100 MILES in ONE HOUR by a Standard type 328 Frazer-Nash-B.M.W. “
Some time ago in ” Rumblings” we asked whether any production sportscar could lap Brooklands Track five times at over 99 m.p.h. without needing any special attention before or after, and being in condition for driving back to
town after the attempt. No one has actually answered that question for us, but a Type 328 Frazer-Nash-B.M.W. has done something which rather puts our” Rumbling” in. the shade, and which constitutes • a performance especially exciting, additionally so as the car is of only 2-litres capacity and under £700 list-price. On April 15th, S. C. H. Davis (the driver who also writes) drove a two-seater Grand Prix sports Frazer-Nash-N.M.W., of the type wrongly referred to by us as a Type 326-50 last month, round
Itand around ooklan.ds under R.A.C. observation, at an average speed of 102.22 m.p.h., the temperature staying at or below 600, the revs. at 4,6004,900, and the car continually having to be waved to run slower. The remarkable thing is that the car ran with all lamps, spare wheel, erect screen, mudguards, toolkit and furled hood in place. Although there is no conclusive way of proving it was in 100 per Cent. Standard condition, the Aldingtous’ strict and well known policy, coupled with the remarkable tractability of the car and its consumption of pump Discol, is altogether significant. The Bosch pings stood all these demonstrations without protest. The performance is really outstanding and it will be interesting to see if any other production. 100 m.p.h. sports jobs conic along and ask the R.A.C. to watch them try to do the same thing. Certainly prospective purchasers of the Type 328 Frazer-NashB.M.W. now have ample evidence of the car’s speed capabilities and reliability and we suspect that one of them will quite easily take the prize offered by Mr. Percy Bradley for the first car to average 100 m.p.h. or over in the M.C.C. High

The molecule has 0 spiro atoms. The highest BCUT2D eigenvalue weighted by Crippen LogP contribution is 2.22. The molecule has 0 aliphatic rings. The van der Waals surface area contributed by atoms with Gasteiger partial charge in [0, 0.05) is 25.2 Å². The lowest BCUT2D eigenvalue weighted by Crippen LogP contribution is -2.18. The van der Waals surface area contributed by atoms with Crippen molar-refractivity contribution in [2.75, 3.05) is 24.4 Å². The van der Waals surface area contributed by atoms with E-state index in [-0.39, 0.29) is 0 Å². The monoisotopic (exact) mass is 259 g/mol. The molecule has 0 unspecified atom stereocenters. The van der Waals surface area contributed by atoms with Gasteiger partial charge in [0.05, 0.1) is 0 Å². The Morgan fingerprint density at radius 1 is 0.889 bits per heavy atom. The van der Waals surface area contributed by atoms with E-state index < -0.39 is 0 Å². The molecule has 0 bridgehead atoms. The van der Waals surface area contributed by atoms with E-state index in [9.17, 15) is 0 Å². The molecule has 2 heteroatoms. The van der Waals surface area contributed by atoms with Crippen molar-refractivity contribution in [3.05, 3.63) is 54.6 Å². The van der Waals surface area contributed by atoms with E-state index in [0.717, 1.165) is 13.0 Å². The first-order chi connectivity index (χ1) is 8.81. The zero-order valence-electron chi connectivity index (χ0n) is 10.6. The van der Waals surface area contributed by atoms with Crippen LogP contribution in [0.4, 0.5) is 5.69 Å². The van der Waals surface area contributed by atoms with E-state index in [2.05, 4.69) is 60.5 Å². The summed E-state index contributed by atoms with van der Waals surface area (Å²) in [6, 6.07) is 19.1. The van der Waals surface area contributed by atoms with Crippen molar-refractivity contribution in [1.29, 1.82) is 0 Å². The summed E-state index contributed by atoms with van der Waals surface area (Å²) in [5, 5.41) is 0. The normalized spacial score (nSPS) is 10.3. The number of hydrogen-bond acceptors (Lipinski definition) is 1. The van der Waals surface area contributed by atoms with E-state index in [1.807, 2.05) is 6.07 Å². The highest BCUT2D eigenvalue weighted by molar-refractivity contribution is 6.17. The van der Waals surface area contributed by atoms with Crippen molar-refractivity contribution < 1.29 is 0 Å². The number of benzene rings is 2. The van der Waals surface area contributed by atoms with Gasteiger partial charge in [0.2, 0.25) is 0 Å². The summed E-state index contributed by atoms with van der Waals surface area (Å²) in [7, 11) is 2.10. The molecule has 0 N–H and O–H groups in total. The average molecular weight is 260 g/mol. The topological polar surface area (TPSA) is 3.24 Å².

Speed Trials next September. The R.A.C. checked the gear-ratios and weight of the car, which figures will be published in due course, the weight being given provisionally as 13 cwt. 3 qrs.–which in itself is worthy of note.
Anyone who has driven a lap or two of Brooklands in a sports-car at anything over 90 ni.p.h. will appreciate Davis’s task and will marvel at the car’s achievement, as a standard, quite conventionalengined, push-rod job, unsupercharged. Having a warm respect for the marque we are glad to record this achievement, but we should have much appreciated an invitation to go down to Weybridge to watch the fun—or, as it turned out, just a trouble-free run.